Grand Valley State leads after Day One
Day One Results

MANKATO, Minn. -- Jillisa Grant got to Minnesota for the NCAA Division II Indoor Track and Field Championships, and she immediately got sick.

Her nose ran. She coughed. Grant called it the flu.

“When I wake up in the morning I feel horrible,” she said.

The situation was not ideal for her debut at the indoor championships. Yet three days later, on Friday, Grant leapt 6.26 meters (26 feet, 6.5 inches) on her first attempt in the long jump finals.

It was an indoor personal best. It was a national championship. It was a meet record.

It should have been reason to celebrate.

But for Grant, a senior at New Mexico Highlands and an Olympic hopeful for Jamaica, the reaction was a bit more subdued.

“Sick,” she said softly when asked how she felt about her performance.

And disappointed. Grant, whose leap of 6.36 won the NCAA DII long jump title last spring, has high expectations. She was happy to win, but she believed she was capable of more.

In late June, Grant expects to go to Kingston for Jamaica’s Olympic Trials. Then she expects to go to London in July for the Olympic Games. And she doesn’t stop there.

“My goal is to jump at least 6.7, 6.6 (meters), to make it to the Olympics,” she said. “Then I’d have to jump like 6.8 to make it to the finals, in the Olympics.”

It’s big talk, but both Grant and her long jump coach were confident she could have hit around 6.6 on Friday had she been healthy.

“My honest opinion?” Highlands assistant Patrick Johnson said. “She broke the record, but I think she is much better than what she has achieved.”

Track has been a way of life for Grant since middle school in Spanish Town, Jamaica, when she started running. Her parents both ran the 400 meters, and Grant quickly excelled in multiple events. In addition to the long jump, Grant was third in the 200-meter prelims at the indoor championships on Friday, advancing to Saturday’s final. She will also run on New Mexico Highlands’ 4x400 relay team Saturday.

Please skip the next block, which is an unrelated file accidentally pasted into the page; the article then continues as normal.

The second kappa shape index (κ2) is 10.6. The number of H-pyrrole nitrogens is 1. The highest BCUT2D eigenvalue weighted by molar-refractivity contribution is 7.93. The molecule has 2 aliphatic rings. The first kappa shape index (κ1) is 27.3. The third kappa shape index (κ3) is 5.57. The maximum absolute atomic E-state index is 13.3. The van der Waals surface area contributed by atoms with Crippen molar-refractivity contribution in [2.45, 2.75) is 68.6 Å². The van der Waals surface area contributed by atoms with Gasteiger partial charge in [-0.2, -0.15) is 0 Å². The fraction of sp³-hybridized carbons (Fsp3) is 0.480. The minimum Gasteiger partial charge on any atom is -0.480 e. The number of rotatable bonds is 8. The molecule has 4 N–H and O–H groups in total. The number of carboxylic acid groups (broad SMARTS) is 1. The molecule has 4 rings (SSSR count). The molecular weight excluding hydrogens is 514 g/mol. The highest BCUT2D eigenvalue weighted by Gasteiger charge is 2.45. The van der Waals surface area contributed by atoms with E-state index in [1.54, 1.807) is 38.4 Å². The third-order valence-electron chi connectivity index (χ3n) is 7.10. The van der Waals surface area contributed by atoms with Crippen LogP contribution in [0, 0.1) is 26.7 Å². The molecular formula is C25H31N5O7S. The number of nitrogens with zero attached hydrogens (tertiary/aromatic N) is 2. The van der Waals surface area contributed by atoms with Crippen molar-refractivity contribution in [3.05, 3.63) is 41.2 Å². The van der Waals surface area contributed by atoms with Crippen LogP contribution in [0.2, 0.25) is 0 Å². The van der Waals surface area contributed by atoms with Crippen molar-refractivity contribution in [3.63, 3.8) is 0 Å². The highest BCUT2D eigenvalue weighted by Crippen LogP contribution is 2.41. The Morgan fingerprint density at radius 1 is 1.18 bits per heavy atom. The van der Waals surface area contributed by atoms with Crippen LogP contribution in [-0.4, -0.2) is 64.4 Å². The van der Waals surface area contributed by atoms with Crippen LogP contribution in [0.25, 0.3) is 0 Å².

At last year’s outdoor championships, Grant competed in the 200 (seventh), 400 (fifth), 4x100 (seventh) and long jump (first). And she’s known to hurdle, as well.

If she really had her choice, though, Grant would stick mostly to long jump, her favorite and — in her opinion — best event.

“My coaches think otherwise,” she said with a smile. “They think the 400 is my best event, which I don’t like.”

It is in long jump that Grant ultimately believes she can qualify for the Olympic Games. The road to get there will undoubtedly be steep, but with performances like she had today, Johnson believes she’s got a shot.

The two have known each other since Grant was 11. They worked together on and off since then, reuniting at New Mexico Highlands last year after Grant spent three years at Southwestern Christian College, near Dallas.

“She’s a competitor,” he said. “No matter what, she will always rise to the occasion.”

The key now will be perfecting the intangibles and the lifestyle that it takes to become an Olympic-level athlete.

“She has to look at it like you are going to a job,” he said. “You have to prepare yourself, both physically, emotionally, nutritionally, all the different aspects to get into her into that (elite level).”

“At that level, there is no room for errors,” he added. “It’s either you make it or you don’t.”

Grant has about nine months to finish her degree in human performance. She has a little more than three months until the Olympic Trials. Until then, Grant has the whole NCAA outdoor season to show the Rocky Mountain Athletic Conference what she looks like when she doesn’t have the flu.

“If you want to beat her, then you really have to take it from her,” Johnson said. “At this level, I don’t think there is anyone who can take it from her.”